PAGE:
It was impressive to see these predators in the wild, but it was the stingrays that frightened me the most just because of their eerie physique.

We returned to our hostel and noticed how strongly the sun had sizzled us. You should have been diving with a T-shirt on. Especially the extremely light-skinned Scot shone as red as a crab in the evening. The glowing sunburn and the heat made it difficult to sleep at night.

At the hostel I finally met Liz and Simon, a friendly Canadian-American couple who were just leaving, but whom I would meet again later on during my journey. The Canadian told me enthusiastically about his dive in Belize. His diving licence enabled him to explore even more of the fascinating underwater world.

In the evening I enjoyed the wonderful sunset directly at the Atlantic Ocean in the area of the hostel. I talked to an interesting Bulgarian, who has been travelling almost continuously for 5 years and who has set himself the goal of visiting all countries of the world. The Bulgarian got bored on the island, because there was nothing to do here except to lie lazily in the sun.

He had a point there. Anyone who wants to do something here has to pay a high price. Offered tours to the gigantic Blue Hole, 124 meter deep, off the coast of the island, cost several hundreds of dollars. You can fly over it by helicopter or dive in, which is only recommended for advanced divers due to the depth and the cave-like structure.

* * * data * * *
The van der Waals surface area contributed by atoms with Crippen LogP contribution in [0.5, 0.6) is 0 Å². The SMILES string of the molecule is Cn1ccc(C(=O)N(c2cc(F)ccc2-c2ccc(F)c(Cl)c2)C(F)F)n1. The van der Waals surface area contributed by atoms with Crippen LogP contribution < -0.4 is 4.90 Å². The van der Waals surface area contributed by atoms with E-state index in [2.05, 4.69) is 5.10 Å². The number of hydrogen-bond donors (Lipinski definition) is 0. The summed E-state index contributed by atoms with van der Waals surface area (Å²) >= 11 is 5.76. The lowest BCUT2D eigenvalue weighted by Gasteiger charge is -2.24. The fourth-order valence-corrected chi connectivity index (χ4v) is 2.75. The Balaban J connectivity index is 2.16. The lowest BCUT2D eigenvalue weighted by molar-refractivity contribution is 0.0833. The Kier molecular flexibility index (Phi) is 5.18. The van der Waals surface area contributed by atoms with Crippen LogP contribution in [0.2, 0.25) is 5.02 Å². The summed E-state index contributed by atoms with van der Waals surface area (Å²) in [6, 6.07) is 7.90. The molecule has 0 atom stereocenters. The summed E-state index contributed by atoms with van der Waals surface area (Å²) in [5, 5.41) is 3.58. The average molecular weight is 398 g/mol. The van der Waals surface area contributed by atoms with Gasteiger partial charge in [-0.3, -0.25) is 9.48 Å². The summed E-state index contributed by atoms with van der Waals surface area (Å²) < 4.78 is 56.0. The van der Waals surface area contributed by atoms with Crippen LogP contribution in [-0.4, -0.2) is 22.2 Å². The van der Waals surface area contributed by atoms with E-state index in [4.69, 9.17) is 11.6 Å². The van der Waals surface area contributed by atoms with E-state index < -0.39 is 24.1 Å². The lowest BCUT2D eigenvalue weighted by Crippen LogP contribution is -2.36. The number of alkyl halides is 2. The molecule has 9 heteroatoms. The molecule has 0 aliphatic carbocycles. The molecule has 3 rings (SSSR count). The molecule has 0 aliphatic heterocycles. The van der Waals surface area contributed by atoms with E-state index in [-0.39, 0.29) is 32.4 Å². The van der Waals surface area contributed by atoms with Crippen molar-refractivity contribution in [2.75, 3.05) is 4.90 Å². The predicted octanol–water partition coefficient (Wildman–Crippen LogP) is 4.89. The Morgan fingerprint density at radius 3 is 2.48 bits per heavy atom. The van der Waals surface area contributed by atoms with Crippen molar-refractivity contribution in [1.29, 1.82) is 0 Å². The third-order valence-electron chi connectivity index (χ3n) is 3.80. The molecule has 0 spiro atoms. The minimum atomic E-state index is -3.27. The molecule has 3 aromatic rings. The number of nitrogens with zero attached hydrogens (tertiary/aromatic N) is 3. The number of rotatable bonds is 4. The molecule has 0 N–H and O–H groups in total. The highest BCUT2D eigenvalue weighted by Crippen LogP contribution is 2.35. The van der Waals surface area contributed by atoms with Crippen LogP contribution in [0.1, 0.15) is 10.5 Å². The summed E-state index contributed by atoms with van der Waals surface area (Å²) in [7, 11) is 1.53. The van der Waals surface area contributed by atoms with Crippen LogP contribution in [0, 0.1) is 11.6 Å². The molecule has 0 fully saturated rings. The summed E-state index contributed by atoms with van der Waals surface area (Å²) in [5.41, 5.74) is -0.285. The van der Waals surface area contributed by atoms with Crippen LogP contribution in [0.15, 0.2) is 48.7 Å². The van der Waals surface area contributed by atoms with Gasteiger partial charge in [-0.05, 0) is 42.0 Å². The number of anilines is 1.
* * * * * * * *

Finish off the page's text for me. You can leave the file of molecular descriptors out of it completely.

Idleness and early departure

Together with the Bulgarian I wandered around the island a bit. We decided to do without the golf carts used by many tourists, because the island is so small that you actually don't need them.

After we had explored almost the whole island and arrived at the mini airport, we turned back and went to dinner together. Again Chinese was on the menu - the only reasonably affordable one.

Consequently, we decided to leave the next day. I had already paid for another night and couldn't get it refunded, but still I preferred to leave the island earlier, not to have to eat Chinese for the umpteenth time in a row haha

The Bulgarian started already at sunrise and took the first boat to the mainland. I also met him again later in Guatemala without making an appointment or exchanging contact information. I took the morning boat to Belize City and continued on to the tranquil Belize town San Ignacio.

July 16, 2018, 12:49 p.m.